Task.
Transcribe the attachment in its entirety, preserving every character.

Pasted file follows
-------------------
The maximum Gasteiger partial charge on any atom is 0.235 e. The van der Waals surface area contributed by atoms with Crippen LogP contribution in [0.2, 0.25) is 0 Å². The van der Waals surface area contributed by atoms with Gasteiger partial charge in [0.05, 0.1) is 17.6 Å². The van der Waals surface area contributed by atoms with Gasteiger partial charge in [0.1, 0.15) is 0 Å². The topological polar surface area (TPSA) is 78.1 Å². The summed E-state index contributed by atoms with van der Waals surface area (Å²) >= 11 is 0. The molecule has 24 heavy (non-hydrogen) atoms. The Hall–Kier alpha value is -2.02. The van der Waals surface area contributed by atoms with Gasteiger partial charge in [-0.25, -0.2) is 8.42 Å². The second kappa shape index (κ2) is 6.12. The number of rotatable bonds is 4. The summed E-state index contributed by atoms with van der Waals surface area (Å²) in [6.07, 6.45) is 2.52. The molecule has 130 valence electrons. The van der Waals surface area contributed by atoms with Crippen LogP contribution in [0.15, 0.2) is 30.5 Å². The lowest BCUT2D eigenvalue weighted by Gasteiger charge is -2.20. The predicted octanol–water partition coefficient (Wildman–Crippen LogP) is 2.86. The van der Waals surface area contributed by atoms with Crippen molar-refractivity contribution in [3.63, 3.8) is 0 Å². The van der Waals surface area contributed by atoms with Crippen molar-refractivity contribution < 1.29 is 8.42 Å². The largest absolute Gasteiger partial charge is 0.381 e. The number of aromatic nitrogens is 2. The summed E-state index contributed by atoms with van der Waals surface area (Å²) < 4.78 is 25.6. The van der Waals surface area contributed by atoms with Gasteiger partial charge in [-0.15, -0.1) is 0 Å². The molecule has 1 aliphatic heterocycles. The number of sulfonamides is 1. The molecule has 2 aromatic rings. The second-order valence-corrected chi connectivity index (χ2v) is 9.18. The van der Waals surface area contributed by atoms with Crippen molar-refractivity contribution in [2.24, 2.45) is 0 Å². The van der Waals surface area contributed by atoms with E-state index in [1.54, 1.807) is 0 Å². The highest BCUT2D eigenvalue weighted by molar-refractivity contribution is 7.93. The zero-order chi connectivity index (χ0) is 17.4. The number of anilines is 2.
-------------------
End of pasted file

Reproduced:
The maximum Gasteiger partial charge on any atom is 0.235 e. The van der Waals surface area contributed by atoms with Crippen LogP contribution in [0.2, 0.25) is 0 Å². The van der Waals surface area contributed by atoms with Gasteiger partial charge in [0.05, 0.1) is 17.6 Å². The van der Waals surface area contributed by atoms with Gasteiger partial charge in [0.1, 0.15) is 0 Å². The topological polar surface area (TPSA) is 78.1 Å². The summed E-state index contributed by atoms with van der Waals surface area (Å²) >= 11 is 0. The molecule has 24 heavy (non-hydrogen) atoms. The Hall–Kier alpha value is -2.02. The van der Waals surface area contributed by atoms with Gasteiger partial charge in [-0.25, -0.2) is 8.42 Å². The second kappa shape index (κ2) is 6.12. The number of rotatable bonds is 4. The summed E-state index contributed by atoms with van der Waals surface area (Å²) in [6.07, 6.45) is 2.52. The molecule has 130 valence electrons. The van der Waals surface area contributed by atoms with Crippen LogP contribution in [0.15, 0.2) is 30.5 Å². The lowest BCUT2D eigenvalue weighted by Gasteiger charge is -2.20. The predicted octanol–water partition coefficient (Wildman–Crippen LogP) is 2.86. The van der Waals surface area contributed by atoms with Crippen molar-refractivity contribution in [3.63, 3.8) is 0 Å². The van der Waals surface area contributed by atoms with Crippen molar-refractivity contribution < 1.29 is 8.42 Å². The largest absolute Gasteiger partial charge is 0.381 e. The number of aromatic nitrogens is 2. The summed E-state index contributed by atoms with van der Waals surface area (Å²) < 4.78 is 25.6. The van der Waals surface area contributed by atoms with Gasteiger partial charge in [-0.15, -0.1) is 0 Å². The molecule has 1 aliphatic heterocycles. The number of sulfonamides is 1. The molecule has 2 aromatic rings. The second-order valence-corrected chi connectivity index (χ2v) is 9.18. The van der Waals surface area contributed by atoms with Crippen molar-refractivity contribution in [2.24, 2.45) is 0 Å². The van der Waals surface area contributed by atoms with E-state index in [1.54, 1.807) is 0 Å². The highest BCUT2D eigenvalue weighted by molar-refractivity contribution is 7.93. The zero-order chi connectivity index (χ0) is 17.4. The number of anilines is 2.